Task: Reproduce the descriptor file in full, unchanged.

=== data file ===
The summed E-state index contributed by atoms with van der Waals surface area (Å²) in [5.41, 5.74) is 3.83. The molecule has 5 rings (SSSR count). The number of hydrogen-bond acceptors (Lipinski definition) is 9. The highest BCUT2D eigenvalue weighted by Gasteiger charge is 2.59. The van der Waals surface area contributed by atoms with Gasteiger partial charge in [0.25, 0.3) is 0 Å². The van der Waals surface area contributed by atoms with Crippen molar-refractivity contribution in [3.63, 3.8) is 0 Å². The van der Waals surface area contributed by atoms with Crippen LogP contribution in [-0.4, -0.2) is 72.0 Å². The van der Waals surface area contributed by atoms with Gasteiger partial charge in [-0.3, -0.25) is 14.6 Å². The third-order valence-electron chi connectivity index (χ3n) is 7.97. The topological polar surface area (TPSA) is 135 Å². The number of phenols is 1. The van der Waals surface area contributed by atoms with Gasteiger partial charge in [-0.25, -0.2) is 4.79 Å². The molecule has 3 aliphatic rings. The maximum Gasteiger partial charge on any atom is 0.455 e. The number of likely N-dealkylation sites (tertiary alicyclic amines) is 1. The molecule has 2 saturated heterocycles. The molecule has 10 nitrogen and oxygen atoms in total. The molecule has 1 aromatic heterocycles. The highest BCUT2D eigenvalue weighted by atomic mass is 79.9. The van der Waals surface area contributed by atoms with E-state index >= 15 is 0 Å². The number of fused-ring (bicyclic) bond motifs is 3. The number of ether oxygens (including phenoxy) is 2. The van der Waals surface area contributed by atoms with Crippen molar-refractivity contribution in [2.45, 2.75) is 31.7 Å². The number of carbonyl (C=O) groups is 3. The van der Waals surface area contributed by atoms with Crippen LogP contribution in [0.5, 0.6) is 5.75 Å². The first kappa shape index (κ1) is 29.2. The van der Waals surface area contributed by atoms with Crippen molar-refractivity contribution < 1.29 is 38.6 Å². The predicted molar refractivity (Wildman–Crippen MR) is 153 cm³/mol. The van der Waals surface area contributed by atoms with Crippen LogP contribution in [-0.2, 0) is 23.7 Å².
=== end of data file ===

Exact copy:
The summed E-state index contributed by atoms with van der Waals surface area (Å²) in [5.41, 5.74) is 3.83. The molecule has 5 rings (SSSR count). The number of hydrogen-bond acceptors (Lipinski definition) is 9. The highest BCUT2D eigenvalue weighted by Gasteiger charge is 2.59. The van der Waals surface area contributed by atoms with Gasteiger partial charge in [0.25, 0.3) is 0 Å². The van der Waals surface area contributed by atoms with Crippen molar-refractivity contribution in [3.63, 3.8) is 0 Å². The van der Waals surface area contributed by atoms with Crippen LogP contribution in [-0.4, -0.2) is 72.0 Å². The van der Waals surface area contributed by atoms with Gasteiger partial charge in [-0.3, -0.25) is 14.6 Å². The third-order valence-electron chi connectivity index (χ3n) is 7.97. The topological polar surface area (TPSA) is 135 Å². The number of phenols is 1. The van der Waals surface area contributed by atoms with Gasteiger partial charge in [-0.25, -0.2) is 4.79 Å². The molecule has 3 aliphatic rings. The maximum Gasteiger partial charge on any atom is 0.455 e. The number of likely N-dealkylation sites (tertiary alicyclic amines) is 1. The molecule has 2 saturated heterocycles. The molecule has 10 nitrogen and oxygen atoms in total. The molecule has 1 aromatic heterocycles. The highest BCUT2D eigenvalue weighted by atomic mass is 79.9. The van der Waals surface area contributed by atoms with E-state index >= 15 is 0 Å². The number of fused-ring (bicyclic) bond motifs is 3. The number of ether oxygens (including phenoxy) is 2. The van der Waals surface area contributed by atoms with Crippen molar-refractivity contribution in [2.45, 2.75) is 31.7 Å². The number of carbonyl (C=O) groups is 3. The van der Waals surface area contributed by atoms with Crippen LogP contribution in [0.5, 0.6) is 5.75 Å². The first kappa shape index (κ1) is 29.2. The van der Waals surface area contributed by atoms with Crippen molar-refractivity contribution < 1.29 is 38.6 Å². The predicted molar refractivity (Wildman–Crippen MR) is 153 cm³/mol. The van der Waals surface area contributed by atoms with Crippen LogP contribution in [-0.2, 0) is 23.7 Å².